Hikers ran out of water, drank shampoo

PASADENA, Calif. A group of five had set out for a hike Sunday afternoon near /*Eaton Canyon*/. The group then split up at the first waterfall at about 1:30 p.m. with a plan to meet up later for a picnic. When the two hikers, Jesus Acosta, 28, and Leonardo Madera, 27, didn't show up at the designated picnic spot, the others had hiked back and began searching the area.

/*Altadena Mountain Rescue*/ had been contacted around 11 p.m. Sunday and put searchers on the trails overnight. Two helicopters and ground crews continued searching Monday morning around Eaton Canyon for the missing men.

"They probably missed the mark by a quarter of a mile or so. They took a different trail than their friends did and wound up heading around the area where they should have gone," said Deputy Gregory Gabriel from Altadena Search and Rescue.

Friends had been worried because Acosta suffers from cerebral palsy.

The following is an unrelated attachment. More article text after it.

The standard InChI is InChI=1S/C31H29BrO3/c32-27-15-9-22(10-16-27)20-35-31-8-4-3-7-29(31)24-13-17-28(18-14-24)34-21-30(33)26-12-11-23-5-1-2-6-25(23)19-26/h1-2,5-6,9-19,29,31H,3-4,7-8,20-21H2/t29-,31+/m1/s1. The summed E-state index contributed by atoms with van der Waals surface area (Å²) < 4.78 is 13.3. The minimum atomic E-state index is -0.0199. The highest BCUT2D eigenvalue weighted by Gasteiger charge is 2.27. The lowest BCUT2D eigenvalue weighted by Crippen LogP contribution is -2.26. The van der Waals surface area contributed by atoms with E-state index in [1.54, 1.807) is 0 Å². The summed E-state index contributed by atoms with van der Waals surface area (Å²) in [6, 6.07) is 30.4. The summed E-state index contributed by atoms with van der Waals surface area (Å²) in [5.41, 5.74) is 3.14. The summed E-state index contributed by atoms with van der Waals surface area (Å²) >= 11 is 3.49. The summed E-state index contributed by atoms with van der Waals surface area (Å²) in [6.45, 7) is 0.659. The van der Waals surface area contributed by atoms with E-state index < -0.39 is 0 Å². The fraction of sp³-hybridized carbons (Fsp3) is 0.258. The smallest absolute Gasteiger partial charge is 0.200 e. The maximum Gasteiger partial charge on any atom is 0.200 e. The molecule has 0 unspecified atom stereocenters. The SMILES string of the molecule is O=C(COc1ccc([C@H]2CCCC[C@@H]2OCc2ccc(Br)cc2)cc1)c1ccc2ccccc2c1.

At about 1 p.m., the men were able to wave down a search helicopter using a rearview mirror from an old car as a reflector.

Nearly 24 hours the men had split off from three other hikers, they were airlifted from a cliff to a local hospital for examination. A spokesman for the hospital said the men are in good condition but had a rough night.

The men apparently ran out of water, so they drank shampoo and sucked on a magic marker.

"It's good to know he's alive and well," said fellow hiker Fernando Lodevico, who had gone up in a rescue chopper to help in the search. Lodevico rushed to the hospital to see his friend.

Hiker James Baber said he could understand how someone could have easily gotten in trouble on Sunday while hiking.

"It was pretty miserable. It was close to 100 degrees," he said.

Baber said his group took about six liters of water, but still ran out during the hike.

Rescuers said it's important for hikers to take enough food and water, and to let family and friends know where you're going so that rescue teams know where to search

As for the missing hikers, it was a successful search and rescue, but one with a bill that comes right out the county's bottom line.

"The County Board of Supervisors has said time and time again that the mountains in Los Angeles County are public domain, and there is no reimbursement involved. It is all absorbed by taxpayer dollars," Gabriel said.

The search involved 11 people on the ground overnight, another 10 on the ground this morning, plus two choppers and their crews.

Officials said if you are ever lost while hiking, don't wander around. Just stay put and wait for rescuers.

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